The Harlem schoolgirl asked her aunt to style her hair just like First Lady Michelle Obama’s. That was months before she was selected by the Young Women’s Leadership School to interview Mrs. Obama for the Women in the World Summit.
A video tape of the interview was shown today at the summit at New York’s Lincoln Center. Nene Sy (pronounced nay nay sigh) also appeared on stage with Barbara Walters and Ann Tisch, who founded the 13-school Young Women’s Leadership network. Mrs. Obama “talked about accepting failure,” Nene said. “To me that meant you had to build from that and push forward.”
Nene resembles Mrs. Obama. Tall and lean, daring in spirit, she even has the same wide smile. But she had never interviewed anyone.
Then she remembered that Mrs. Obama teaches young people that nothing is more important to their future than finishing college. Nene, whose parents are from Mali, will be the first in her family to go to college. A senior, she will enter Gettysburg College in Pennsylvania next fall.
What gives her courage was a family tragedy that changed her life at age 11. Nene was ecstatic when her mother delivered twins, but they were premature and the first girl died within a few days. Her baby sister clung to life. Every day after school, her father, Mohamadu, a taxi driver, would take Nene to the hospital to see her sister. For the next six months, they often kept the vigil overnight.
“When I lost the sister I expected to grow up with, I was devastated,” Nene told me. But she never forgot how kind and compassionate the doctors were, calming her mother and supporting the family. She always knew she wanted to help people when she grew up, but this experience solidified her dream. Nene would study medicine and become a surgeon.
Ever since, her father has picked her up after school every day and they do something together. “She is my best friend,” says Mohamadu Sy. The 18-year-old is so pretty, when we met at the train station, Nene couldn’t walk down the street with being stopped by a boy. “There is time for boyfriends,” said her father. “Education comes first.”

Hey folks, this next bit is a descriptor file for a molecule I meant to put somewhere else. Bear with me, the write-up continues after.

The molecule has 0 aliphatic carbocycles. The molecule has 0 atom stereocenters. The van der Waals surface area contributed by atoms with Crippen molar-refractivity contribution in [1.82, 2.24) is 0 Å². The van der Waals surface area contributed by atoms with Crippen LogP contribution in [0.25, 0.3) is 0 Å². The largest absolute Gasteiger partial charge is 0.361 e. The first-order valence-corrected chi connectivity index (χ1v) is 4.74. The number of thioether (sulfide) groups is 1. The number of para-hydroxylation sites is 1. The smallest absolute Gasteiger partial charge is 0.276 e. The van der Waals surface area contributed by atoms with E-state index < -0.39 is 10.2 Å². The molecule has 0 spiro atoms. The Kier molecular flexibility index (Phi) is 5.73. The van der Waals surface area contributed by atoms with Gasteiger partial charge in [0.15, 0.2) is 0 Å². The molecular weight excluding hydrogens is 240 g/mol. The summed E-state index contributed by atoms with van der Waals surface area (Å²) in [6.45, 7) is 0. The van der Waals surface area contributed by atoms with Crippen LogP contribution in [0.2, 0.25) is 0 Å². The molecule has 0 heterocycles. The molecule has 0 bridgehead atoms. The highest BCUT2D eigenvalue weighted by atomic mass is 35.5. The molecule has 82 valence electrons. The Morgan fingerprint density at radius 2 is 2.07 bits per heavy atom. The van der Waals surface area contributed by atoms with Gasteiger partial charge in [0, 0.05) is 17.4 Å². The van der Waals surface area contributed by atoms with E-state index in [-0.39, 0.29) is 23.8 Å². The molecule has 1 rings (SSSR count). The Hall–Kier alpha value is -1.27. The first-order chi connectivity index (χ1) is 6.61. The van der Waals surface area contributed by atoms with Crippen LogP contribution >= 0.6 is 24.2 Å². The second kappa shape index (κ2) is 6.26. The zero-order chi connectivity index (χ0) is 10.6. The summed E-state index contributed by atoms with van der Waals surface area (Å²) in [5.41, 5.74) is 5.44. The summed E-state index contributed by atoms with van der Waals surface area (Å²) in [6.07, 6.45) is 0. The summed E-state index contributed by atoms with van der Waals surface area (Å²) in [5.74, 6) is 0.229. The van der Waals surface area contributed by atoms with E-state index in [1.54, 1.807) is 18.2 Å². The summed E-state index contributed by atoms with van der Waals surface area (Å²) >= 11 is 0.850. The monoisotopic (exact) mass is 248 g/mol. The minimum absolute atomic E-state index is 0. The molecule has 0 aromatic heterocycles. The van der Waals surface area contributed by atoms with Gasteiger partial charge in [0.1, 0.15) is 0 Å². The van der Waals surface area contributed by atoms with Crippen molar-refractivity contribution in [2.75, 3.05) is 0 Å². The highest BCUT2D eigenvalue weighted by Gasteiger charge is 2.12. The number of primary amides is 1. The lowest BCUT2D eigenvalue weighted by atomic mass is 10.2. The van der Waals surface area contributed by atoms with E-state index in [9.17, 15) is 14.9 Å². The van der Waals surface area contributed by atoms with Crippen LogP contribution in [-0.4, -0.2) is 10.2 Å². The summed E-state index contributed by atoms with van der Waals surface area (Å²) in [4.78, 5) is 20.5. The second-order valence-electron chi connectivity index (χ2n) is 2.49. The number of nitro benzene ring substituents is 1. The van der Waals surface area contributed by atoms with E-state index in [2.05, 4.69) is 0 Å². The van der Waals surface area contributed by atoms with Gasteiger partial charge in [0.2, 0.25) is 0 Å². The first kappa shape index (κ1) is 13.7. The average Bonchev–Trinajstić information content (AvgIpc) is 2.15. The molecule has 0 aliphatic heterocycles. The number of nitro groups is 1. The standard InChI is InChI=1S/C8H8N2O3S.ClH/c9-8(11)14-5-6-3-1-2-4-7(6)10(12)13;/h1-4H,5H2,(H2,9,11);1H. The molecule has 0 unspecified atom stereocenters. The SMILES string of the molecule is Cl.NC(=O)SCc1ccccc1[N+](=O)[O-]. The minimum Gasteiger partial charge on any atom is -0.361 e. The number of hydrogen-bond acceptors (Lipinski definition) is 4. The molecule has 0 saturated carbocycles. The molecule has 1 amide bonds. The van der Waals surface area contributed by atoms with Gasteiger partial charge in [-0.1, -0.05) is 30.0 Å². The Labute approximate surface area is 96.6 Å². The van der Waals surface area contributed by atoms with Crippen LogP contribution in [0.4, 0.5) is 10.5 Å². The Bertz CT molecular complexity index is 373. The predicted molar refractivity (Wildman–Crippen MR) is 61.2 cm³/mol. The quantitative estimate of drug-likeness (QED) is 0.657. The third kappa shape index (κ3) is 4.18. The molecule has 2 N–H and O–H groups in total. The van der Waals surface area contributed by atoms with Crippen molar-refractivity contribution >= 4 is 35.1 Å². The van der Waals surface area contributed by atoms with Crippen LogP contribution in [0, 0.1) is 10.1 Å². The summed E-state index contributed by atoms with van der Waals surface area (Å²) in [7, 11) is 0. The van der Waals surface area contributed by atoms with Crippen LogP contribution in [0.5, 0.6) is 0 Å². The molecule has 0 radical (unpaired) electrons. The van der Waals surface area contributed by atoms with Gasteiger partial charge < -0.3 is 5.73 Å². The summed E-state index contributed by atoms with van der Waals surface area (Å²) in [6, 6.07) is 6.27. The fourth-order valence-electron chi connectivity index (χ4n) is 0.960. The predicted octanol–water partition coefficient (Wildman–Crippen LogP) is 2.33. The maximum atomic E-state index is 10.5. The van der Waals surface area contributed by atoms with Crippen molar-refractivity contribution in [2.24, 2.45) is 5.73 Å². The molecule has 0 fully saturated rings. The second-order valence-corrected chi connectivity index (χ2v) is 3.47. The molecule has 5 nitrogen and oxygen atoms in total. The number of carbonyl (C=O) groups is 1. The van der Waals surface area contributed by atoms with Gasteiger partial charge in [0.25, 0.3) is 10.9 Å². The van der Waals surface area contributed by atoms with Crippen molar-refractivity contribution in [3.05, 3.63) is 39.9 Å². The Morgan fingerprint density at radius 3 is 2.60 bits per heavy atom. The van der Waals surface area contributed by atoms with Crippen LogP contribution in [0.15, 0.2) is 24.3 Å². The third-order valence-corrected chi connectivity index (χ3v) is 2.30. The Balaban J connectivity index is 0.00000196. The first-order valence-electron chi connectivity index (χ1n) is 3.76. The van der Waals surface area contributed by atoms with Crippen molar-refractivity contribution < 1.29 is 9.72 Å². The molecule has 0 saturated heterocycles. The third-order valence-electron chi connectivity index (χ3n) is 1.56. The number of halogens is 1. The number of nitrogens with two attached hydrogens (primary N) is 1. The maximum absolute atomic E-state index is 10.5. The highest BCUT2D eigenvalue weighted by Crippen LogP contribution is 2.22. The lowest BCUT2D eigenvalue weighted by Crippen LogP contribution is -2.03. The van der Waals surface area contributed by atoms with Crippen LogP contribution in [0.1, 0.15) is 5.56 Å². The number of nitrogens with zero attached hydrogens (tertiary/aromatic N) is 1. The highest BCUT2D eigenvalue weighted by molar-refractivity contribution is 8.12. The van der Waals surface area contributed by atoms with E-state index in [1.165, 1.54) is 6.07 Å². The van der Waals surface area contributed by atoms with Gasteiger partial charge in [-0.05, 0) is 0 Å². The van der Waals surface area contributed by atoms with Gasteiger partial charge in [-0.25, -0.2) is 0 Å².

Nene prepared rigorously for her meeting with the First Lady, watching dozens of videos of her speaking. “I heard her say she wants the United States to be the top country in education by 2020.” That motivated Nene to do mock interviews with the documentarian, Betsy West, who would video the meeting. She followed a tip from Barbara Walters’ playbook, passed on by West, and pasted all her typed questions on easily handled index cards. Ann Tisch, founder and president of the Young Women’s Leadership Network of four schools in New York, coached her on personalizing her questions.
Nene was shaking inside when she pressed the pleats of her school uniform skirt, but dressing for the White House in a vest with her school crest made her proud. Once seated in the Diplomats Room, the shaking became obvious. Mrs. Obama’s communications director reassured her that the First Lady was the mother of girls and would put her immediately at ease. And she did.
They talked about how tragedy can be inspiring. Shortly before she was to be married, Mrs. Obama said, her father died, then her closest friend. How could she could go through with such a joyful occasion when she was feeling sad and helpless? She realized that no matter how bad things get, you have to push yourself forward. “When you think you can’t go on, that’s the time to get up and give it a hundred-and-twenty percent,” she said.Nene promised herself she would
pull out that mantra whenever she feels overwhelmed.
At the end of their conversation, Nene confessed that when she was younger, she was always self-conscious about being tall, five foot nine. Mrs. Obama admitted she didn’t like it either, and she’s two inches taller thanNene. “Now I love it,” she said. She encourages young women to embrace their height. She advised Nene to sit up straight and walk tall. Nene walked out of the West wing, head held high, back a ramrod. On the train home she told her father her dream. “I want to work with Doctors without Borders.”
Nene’s father smiled so wide, his cheeks were swallowed in dimples. “Coming from Mali, one of the poorest countries in the world,” he said, “nothing would please me more than seeing my daughter helps people like that.”